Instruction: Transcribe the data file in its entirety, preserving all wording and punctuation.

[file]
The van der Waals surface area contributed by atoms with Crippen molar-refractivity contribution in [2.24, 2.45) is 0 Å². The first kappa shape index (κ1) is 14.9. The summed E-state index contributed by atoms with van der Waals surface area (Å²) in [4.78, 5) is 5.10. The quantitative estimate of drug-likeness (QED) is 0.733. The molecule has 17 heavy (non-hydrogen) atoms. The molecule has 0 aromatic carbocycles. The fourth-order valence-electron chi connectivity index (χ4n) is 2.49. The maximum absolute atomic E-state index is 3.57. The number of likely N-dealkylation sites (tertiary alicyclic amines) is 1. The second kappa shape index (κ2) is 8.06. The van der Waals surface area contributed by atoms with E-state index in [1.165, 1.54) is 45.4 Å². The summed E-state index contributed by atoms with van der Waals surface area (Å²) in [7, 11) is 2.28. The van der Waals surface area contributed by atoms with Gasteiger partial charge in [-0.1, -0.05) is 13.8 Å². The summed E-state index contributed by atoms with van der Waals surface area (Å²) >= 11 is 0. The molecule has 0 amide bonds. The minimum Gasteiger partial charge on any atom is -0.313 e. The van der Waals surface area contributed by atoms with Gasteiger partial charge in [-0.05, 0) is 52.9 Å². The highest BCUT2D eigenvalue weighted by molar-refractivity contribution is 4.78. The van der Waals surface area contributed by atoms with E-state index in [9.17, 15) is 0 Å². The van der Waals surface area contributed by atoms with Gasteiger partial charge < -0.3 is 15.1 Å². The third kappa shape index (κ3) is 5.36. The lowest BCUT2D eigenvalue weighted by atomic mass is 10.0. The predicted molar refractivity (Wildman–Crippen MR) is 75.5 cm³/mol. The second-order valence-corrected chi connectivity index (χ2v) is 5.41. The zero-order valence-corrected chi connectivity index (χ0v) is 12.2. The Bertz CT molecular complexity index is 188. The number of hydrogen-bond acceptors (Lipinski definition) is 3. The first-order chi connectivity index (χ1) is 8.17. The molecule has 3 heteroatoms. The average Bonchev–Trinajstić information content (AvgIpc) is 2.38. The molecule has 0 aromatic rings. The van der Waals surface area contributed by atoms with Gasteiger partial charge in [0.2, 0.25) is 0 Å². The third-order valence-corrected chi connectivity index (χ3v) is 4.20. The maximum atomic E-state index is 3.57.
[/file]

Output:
The van der Waals surface area contributed by atoms with Crippen molar-refractivity contribution in [2.24, 2.45) is 0 Å². The first kappa shape index (κ1) is 14.9. The summed E-state index contributed by atoms with van der Waals surface area (Å²) in [4.78, 5) is 5.10. The quantitative estimate of drug-likeness (QED) is 0.733. The molecule has 17 heavy (non-hydrogen) atoms. The molecule has 0 aromatic carbocycles. The fourth-order valence-electron chi connectivity index (χ4n) is 2.49. The maximum absolute atomic E-state index is 3.57. The number of likely N-dealkylation sites (tertiary alicyclic amines) is 1. The second kappa shape index (κ2) is 8.06. The van der Waals surface area contributed by atoms with E-state index in [1.165, 1.54) is 45.4 Å². The summed E-state index contributed by atoms with van der Waals surface area (Å²) in [7, 11) is 2.28. The van der Waals surface area contributed by atoms with Gasteiger partial charge in [-0.1, -0.05) is 13.8 Å². The summed E-state index contributed by atoms with van der Waals surface area (Å²) >= 11 is 0. The molecule has 0 amide bonds. The minimum Gasteiger partial charge on any atom is -0.313 e. The van der Waals surface area contributed by atoms with Gasteiger partial charge in [-0.05, 0) is 52.9 Å². The highest BCUT2D eigenvalue weighted by molar-refractivity contribution is 4.78. The van der Waals surface area contributed by atoms with E-state index in [9.17, 15) is 0 Å². The van der Waals surface area contributed by atoms with Gasteiger partial charge < -0.3 is 15.1 Å². The third kappa shape index (κ3) is 5.36. The lowest BCUT2D eigenvalue weighted by atomic mass is 10.0. The predicted molar refractivity (Wildman–Crippen MR) is 75.5 cm³/mol. The second-order valence-corrected chi connectivity index (χ2v) is 5.41. The zero-order valence-corrected chi connectivity index (χ0v) is 12.2. The Bertz CT molecular complexity index is 188. The number of hydrogen-bond acceptors (Lipinski definition) is 3. The first-order chi connectivity index (χ1) is 8.17. The molecule has 3 heteroatoms. The average Bonchev–Trinajstić information content (AvgIpc) is 2.38. The molecule has 0 aromatic rings. The van der Waals surface area contributed by atoms with Gasteiger partial charge in [0.2, 0.25) is 0 Å². The third-order valence-corrected chi connectivity index (χ3v) is 4.20. The maximum atomic E-state index is 3.57.